Document 59: Jane Adams, "Fourth Attempt," [November 1964], Elaine DeLott Baker Papers, Schlesinger Library, Radcliffe Institute, Harvard University. 5 pp.

Introduction

   In October 1964, the Jackson office asked project directors in Mississippi to submit reports on their projects. Nine of these reports are included here (Documents 52-60). Many women, white and Black, had significant leadership responsibilities in local projects. While Black women were often placed as project directors or worked in direct contact with the community, white women were more likely to be assigned to freedom schools or administrative positions. This was partly out of a concern with their safety and partly because of the focus on black leadership development. Many of the project reports in my collection were written by white women (Mary Brumder, Barbara Schwartzbaum, Phyllis Cunningham, Mary Ann Shupenko, Sandra Watts). This report by Jane Adams (like the report from Lois Chaffee--Document 58) demonstrates the serious thinking that accompanied pragmatic actions on the ground and the options for meaningful social action open to women--far beyond the stereotypical limitations of American women's lives in the mid-1960s. Jane stayed in Mississippi through 1965 and continued her efforts in community work for several decades (see Document 100).

[p. 1]

Fourth Attempt

Jane Adams
Federal Programs

    I feel very frustrated in my attempts to write a statement from the Federal programs office. This is the 4th attempt, and it is not what I want to say. But I don't know how to say it. I didn't want to write a propaganda piece, but that's what it's turned out to be, at least the first two parts. So since time is short, it will have to stay as that.

I. Organizing

    We're having a very hard time forming local organizations in most places. We generally don't know how to organize. We don't really have much at this point on which to build an ongoing local organization.

    An organization has to (1) deal with the immediate concerns of the people in it; (2) be broad enough to include people of many concerns; (3) have a radical enough program to make people take risks and spend time to get what they want; (4) be active, solving problems as well as discussing; (5) be open enough to allow broad involvement; that is, the top leaders must share ideas and decision making with the members. It probably has to be more than that, but that's a workable basis.

    At this point, there has been little emphasis on the formation of this type of organization (a few counties excepted). The political program is one focal point; however, in most places it lacks the immediate involvement with the local situation that is needed. It has a great deal of potential, and should probably be the most impurtent part of the COFO program: Politics is one of the major ways groups and individuals within the society operate smoothly together. (Or that is its purpose, however poorly the political system operates in reality.)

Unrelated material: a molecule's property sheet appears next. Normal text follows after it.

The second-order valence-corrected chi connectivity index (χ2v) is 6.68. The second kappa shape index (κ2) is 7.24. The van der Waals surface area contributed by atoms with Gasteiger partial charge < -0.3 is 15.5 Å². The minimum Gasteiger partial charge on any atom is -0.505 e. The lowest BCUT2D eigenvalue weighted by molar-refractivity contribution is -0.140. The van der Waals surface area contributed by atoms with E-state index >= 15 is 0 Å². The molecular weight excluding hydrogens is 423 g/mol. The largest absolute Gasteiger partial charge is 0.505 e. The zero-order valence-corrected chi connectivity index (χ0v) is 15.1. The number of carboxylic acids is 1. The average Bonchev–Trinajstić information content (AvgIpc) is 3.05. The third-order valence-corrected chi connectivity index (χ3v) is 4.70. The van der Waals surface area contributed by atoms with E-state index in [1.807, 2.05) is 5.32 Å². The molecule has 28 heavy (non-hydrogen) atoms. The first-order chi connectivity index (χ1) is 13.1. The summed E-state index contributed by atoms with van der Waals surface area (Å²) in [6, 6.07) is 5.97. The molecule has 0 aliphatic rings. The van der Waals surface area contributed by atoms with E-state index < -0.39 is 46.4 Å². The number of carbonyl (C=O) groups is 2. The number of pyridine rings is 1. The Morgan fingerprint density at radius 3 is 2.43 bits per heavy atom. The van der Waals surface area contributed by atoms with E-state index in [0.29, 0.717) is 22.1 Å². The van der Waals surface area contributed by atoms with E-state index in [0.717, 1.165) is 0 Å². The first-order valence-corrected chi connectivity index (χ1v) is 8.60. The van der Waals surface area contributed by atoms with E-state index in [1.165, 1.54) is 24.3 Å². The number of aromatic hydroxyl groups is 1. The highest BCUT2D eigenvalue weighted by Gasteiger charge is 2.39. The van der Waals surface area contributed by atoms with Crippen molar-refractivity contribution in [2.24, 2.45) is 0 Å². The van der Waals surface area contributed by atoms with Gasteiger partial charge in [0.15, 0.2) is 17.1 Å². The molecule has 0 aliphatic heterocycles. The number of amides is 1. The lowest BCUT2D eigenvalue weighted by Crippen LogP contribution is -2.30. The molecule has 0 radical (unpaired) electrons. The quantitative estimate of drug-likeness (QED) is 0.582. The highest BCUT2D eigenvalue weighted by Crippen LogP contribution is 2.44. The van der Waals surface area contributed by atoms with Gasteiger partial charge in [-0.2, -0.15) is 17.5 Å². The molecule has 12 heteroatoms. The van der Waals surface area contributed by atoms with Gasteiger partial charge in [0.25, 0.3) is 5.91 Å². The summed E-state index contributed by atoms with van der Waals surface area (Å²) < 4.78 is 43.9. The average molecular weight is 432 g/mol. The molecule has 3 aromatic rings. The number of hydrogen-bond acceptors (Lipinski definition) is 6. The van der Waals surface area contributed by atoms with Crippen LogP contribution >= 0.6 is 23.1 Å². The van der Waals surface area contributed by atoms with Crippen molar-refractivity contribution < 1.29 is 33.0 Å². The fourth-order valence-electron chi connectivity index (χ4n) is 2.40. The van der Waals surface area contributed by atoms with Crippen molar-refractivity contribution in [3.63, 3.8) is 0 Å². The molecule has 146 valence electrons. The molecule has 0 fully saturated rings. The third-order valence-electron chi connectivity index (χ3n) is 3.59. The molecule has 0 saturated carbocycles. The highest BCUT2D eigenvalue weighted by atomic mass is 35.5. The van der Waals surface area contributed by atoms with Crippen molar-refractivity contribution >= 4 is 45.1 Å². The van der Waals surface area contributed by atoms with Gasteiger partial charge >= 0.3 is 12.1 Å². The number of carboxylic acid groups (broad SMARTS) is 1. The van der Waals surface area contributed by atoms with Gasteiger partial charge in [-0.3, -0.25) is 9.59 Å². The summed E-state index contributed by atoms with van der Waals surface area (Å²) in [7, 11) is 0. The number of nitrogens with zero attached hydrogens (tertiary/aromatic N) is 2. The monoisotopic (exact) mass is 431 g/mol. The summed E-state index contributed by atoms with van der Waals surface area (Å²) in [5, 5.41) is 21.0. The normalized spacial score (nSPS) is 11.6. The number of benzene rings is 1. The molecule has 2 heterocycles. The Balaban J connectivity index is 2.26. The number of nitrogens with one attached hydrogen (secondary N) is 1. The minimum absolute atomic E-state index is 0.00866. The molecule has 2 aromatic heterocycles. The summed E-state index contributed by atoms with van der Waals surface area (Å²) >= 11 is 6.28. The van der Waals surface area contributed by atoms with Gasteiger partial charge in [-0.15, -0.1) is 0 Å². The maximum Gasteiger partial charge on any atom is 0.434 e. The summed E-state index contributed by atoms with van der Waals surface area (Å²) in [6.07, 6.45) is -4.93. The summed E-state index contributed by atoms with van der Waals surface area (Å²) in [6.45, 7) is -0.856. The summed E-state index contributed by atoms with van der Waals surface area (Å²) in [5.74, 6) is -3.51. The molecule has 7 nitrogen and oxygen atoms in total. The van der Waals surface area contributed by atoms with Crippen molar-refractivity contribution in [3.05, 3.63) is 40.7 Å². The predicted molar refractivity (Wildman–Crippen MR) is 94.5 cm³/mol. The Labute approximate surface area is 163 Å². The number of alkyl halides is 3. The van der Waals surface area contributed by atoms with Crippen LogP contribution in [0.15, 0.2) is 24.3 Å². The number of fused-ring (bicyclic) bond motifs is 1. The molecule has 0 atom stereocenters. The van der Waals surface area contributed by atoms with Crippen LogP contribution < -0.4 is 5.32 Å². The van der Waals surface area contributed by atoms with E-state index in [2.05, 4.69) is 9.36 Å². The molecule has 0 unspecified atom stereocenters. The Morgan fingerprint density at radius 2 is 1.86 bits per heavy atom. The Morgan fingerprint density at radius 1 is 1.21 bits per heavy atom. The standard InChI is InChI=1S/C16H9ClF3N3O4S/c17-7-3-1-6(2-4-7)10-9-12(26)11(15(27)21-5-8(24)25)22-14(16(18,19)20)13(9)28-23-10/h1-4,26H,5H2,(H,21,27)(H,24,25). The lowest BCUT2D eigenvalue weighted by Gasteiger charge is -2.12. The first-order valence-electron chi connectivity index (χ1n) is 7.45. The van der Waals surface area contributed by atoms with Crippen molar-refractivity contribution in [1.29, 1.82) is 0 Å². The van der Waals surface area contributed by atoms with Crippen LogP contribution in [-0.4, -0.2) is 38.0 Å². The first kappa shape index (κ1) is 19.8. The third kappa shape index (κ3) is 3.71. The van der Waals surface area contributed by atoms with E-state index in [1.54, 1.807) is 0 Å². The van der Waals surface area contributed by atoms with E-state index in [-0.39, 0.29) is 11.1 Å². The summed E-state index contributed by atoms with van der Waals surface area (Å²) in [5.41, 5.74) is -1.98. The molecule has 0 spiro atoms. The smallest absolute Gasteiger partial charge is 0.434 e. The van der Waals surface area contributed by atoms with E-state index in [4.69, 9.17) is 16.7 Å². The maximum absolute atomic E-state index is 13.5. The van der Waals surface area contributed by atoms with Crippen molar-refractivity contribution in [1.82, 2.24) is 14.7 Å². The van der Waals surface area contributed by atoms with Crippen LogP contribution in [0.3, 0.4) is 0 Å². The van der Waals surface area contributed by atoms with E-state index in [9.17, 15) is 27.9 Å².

So. . .that is one reason why the Federal programs area exists. Federal money and consequent controls reach into almost every aspect of one's life: welfare, loans, school facilities and school lunch, many employment areas, health, farmer education, etc. Most of the people we are working with are directly concerned with some aspect of a Federal program, or several of them. Many times there is overt discrimination; other times there is simple mal-administration; very often the programs are very inadequate, either because of lack of Federal controls on the administration, or lack of sufficient money.

    Staff are often asked to take complaints on something concerning a Federal program. Most often, staff doesn't have time, and doesn't know the channels to complain through. Which is actually good: The people have complaints; they need processing; therefore they must do it. This is one organizing in: a committee set up to handle complaints, being trained by staff and/or technical assistants.

    Such a committee has the potential of being much more than a complaint-gatherer. There can be extensive and probing discussion of the programs-- how they are formed, how they are administered, where they are inadequate, how they should be changed. All of this is learning what government is, how it works, what the vote means.

    It is also a means of creating a county- or community-wide organization around issues the people are concerned about, direct action of some sort coming out of the thinking of the committee. This ties in very directly with the FDP, as programs that come out of the county or community organizations logically would be extended into the FDP platform. They would possibly be the issues on which the FDP candidates would run.

    There can be another approach to organizing: Where there is unified feeling that something is needed--a coop, the ASCS election, etc.--the organization can be formed on this basis, with complaint-gathering-discussion-committees filling in. The Federal government and its agencies are called in by the community for technical assistance, money, etc., but not as the organizing base.